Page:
Authorities in Zuwara arrested three men suspected of being involved in launching a boat packed with migrants and refugees, which sank on Friday, killing up to 200 people, including children.
A photo of the trio holding up pictures of toddlers who drowned in the incident was published on social media by the coastal city’s Rapid Intervention Force after the arrests.
“They are in their twenties,” a security official said. “We think that more are involved which we are still chasing.”
No further details were given but Zuwara, a town near to the border with Tunisia, is one of the busiest smuggling hubs in the country launching boats to Europe everyday.
Early Friday morning the two-floored fishing vessel, which was holding as many as 450 people from Syria, Sub-Saharan Africa and Asia, sunk just an hour into sea passage from Libya to Italy. Hundreds of people locked into the hold had tried to scramble to the top deck in desperation when holes in the hull of the battered boat started letting water in.
Survivors said the captain had radioed the smugglers on the shore as the boat became increasingly unsteady but when he received no response, jumped into the sea and swam back to the beach – abandoning the hundreds of passengers to their fate.
At least two other boats sailed past, ignoring the sinking vessel and the desperate pleas of those clinging on to the shattered remains of the boat.
Some 117 bodies were recovered from the water and beaches near Zuwara, as local residents, the coastguard and aid workers picked corpses off the beach and fished them out of the water for 24 hours straight. The bodies were packed into orange body bags and sent to the morgue for identification.
Local residents, who helped pick up bodies strewn across the coastline, told Libya Channel the scene on the beaches was “out of your worst nightmare”.
Photos circulated on social media showed the bodies of five children, thought to be from Syria, washed up on the shore, one, just a toddler, was still in his nappy.
Only 198 – including a family of Libyans from Benghazi – were successfully rescued and bought back to Libya’s shores, likely bound for migrant detention camps. There are still dozens unaccounted for.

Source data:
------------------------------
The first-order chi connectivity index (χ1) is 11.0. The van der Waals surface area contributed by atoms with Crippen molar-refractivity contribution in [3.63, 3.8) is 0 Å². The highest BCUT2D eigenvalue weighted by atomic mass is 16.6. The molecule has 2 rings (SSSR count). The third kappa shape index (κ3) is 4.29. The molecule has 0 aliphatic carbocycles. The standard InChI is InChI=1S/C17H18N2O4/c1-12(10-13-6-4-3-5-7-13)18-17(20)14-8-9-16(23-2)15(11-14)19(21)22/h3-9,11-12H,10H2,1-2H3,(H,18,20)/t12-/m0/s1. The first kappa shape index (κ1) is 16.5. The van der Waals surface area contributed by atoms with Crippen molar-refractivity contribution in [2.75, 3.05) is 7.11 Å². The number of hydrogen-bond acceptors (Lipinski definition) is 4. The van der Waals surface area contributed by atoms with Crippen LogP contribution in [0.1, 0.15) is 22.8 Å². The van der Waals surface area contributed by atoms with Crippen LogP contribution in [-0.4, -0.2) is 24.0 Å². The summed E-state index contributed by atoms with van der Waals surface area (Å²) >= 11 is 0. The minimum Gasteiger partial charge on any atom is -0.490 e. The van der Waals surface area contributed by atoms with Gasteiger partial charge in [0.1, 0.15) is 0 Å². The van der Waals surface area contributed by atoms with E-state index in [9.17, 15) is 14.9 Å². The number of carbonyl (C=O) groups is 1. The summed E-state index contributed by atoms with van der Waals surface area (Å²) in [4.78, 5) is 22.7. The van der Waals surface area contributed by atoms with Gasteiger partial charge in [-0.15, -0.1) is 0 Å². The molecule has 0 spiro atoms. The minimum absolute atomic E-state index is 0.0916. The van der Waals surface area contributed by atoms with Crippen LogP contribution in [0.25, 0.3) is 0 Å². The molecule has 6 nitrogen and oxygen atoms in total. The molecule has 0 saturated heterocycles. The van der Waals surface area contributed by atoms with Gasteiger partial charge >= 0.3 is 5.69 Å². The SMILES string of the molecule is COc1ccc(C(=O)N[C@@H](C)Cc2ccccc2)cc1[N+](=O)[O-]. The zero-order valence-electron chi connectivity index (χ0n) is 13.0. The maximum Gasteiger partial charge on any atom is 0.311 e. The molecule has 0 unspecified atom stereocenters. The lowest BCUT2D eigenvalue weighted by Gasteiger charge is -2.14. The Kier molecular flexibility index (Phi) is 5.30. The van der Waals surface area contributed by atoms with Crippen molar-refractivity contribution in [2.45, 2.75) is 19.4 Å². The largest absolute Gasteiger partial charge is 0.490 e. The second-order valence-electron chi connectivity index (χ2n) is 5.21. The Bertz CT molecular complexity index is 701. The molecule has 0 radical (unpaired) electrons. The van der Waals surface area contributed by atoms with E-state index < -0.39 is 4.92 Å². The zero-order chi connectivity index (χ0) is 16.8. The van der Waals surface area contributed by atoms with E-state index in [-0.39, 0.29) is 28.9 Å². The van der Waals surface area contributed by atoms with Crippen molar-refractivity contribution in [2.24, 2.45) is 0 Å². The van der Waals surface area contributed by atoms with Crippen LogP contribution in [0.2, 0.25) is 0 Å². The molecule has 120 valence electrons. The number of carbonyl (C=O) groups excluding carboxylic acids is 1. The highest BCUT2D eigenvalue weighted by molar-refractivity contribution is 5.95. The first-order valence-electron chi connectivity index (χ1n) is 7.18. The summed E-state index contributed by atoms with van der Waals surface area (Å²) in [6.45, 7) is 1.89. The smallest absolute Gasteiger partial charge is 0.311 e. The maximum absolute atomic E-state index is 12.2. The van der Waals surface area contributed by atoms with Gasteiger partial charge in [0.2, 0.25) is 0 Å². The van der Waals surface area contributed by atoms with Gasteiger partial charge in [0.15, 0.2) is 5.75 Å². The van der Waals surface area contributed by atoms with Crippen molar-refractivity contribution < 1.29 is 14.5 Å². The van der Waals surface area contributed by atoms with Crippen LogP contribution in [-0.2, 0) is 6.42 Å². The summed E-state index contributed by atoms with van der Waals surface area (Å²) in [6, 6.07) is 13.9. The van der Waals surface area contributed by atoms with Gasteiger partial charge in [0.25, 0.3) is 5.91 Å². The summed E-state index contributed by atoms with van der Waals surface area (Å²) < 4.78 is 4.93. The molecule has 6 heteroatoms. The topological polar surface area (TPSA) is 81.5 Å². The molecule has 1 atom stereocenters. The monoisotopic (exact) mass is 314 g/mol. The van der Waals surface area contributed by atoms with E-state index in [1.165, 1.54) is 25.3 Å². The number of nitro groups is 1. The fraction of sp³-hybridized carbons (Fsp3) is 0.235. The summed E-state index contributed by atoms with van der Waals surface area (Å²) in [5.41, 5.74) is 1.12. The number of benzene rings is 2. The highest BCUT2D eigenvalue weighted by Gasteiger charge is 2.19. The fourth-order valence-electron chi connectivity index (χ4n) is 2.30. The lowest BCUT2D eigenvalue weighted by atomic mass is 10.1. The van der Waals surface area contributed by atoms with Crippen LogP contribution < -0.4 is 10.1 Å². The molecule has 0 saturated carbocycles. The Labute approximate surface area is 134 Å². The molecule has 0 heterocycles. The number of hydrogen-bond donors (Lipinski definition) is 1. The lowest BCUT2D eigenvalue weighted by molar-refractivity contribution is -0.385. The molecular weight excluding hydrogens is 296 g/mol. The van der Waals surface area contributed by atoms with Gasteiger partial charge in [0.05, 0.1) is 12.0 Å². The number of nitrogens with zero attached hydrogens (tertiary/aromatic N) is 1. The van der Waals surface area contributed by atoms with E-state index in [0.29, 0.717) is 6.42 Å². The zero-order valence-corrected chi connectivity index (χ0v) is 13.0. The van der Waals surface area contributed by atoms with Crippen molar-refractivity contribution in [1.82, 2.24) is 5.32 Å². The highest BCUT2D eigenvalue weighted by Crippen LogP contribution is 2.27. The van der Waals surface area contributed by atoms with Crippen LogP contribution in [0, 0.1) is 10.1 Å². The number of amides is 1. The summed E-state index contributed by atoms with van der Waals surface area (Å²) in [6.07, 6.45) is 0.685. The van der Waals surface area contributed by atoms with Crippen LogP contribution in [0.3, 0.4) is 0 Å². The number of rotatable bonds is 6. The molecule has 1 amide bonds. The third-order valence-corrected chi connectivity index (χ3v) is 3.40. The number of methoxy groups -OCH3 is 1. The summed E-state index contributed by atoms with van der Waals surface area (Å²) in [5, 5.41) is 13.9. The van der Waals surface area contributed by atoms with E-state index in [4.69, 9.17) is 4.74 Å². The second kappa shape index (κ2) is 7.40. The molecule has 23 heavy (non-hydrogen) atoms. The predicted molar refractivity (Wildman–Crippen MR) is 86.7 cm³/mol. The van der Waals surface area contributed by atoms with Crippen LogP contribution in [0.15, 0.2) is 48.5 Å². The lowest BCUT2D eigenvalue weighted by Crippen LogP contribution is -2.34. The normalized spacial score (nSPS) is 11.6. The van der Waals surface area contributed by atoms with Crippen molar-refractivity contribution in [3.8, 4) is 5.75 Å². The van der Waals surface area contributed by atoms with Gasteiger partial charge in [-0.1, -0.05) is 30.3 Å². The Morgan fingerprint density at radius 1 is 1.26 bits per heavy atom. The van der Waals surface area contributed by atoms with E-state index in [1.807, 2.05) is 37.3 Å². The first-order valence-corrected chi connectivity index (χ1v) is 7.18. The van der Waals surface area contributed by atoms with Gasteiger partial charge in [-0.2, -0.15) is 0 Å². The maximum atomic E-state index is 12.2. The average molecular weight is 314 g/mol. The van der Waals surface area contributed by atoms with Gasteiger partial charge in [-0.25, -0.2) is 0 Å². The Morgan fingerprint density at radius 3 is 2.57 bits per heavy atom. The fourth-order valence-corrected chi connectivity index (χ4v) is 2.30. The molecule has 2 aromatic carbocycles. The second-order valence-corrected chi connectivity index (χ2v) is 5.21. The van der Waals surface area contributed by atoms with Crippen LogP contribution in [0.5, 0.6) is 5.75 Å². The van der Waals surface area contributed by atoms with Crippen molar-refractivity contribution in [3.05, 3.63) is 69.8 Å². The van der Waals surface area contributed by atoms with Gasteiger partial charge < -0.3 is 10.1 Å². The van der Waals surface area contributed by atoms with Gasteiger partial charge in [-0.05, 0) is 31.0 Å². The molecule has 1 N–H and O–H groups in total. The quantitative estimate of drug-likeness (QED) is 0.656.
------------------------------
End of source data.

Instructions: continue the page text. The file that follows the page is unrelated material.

Just hours before the sinking frustrated Zuwara residents, angered at their home being used as a smuggling launch pad, staged a protest holding up banners reading: “How many dead bodies did that luxury car cost you?”
They held a similar demonstration on Friday as the death toll mounted.
UNCHR reported on Friday that the number of migrants and refugees that made the perilous seal passage to Europe this year passed 300,000. The record high number is 80,000 more than travelled in the whole of 2014.
Meanwhile than 2700 people have died mid-crossing in 2015, a number expected to increase as the smuggling seasons continues, compared to 3,500 who died or went missing in 2014.
Tens of thousands leave for Greece from Turkey but by far the busiest crossing is from Libya to Italy. Heavily armed smuggling gangs have exploited he escalating lawlessness across the country, which has sunk back into civil war, to run their lucrative networks.
The escalating clashes and rise of the so-called Islamic State group has also forced many refugees to abandon plans of making Libya a temporary home and pay upwards of $400 for places on dinghies or wooden boats.
Libya has asked the European Union for help to train and equip its navy, which was largely destroyed during the 2011 uprising against Muammar Gaddafi. It has also repeatedly called for the lifting of a four-year-long arms embargo so it can purchase weaponry to fight smuggling gangs, a flourishing insurgency and anti-government armed groups.
But cooperation was frozen in 2014 as the European Union boycotted Libya Dawn’s self-declared government controlling western Libya, which seized the capital Tripoli a year ago by expelling the internationally recognized premier to the east.
The eastern government, which is the only authority the west and most regional powers recognize, has no control over western libya where the smugglers operation.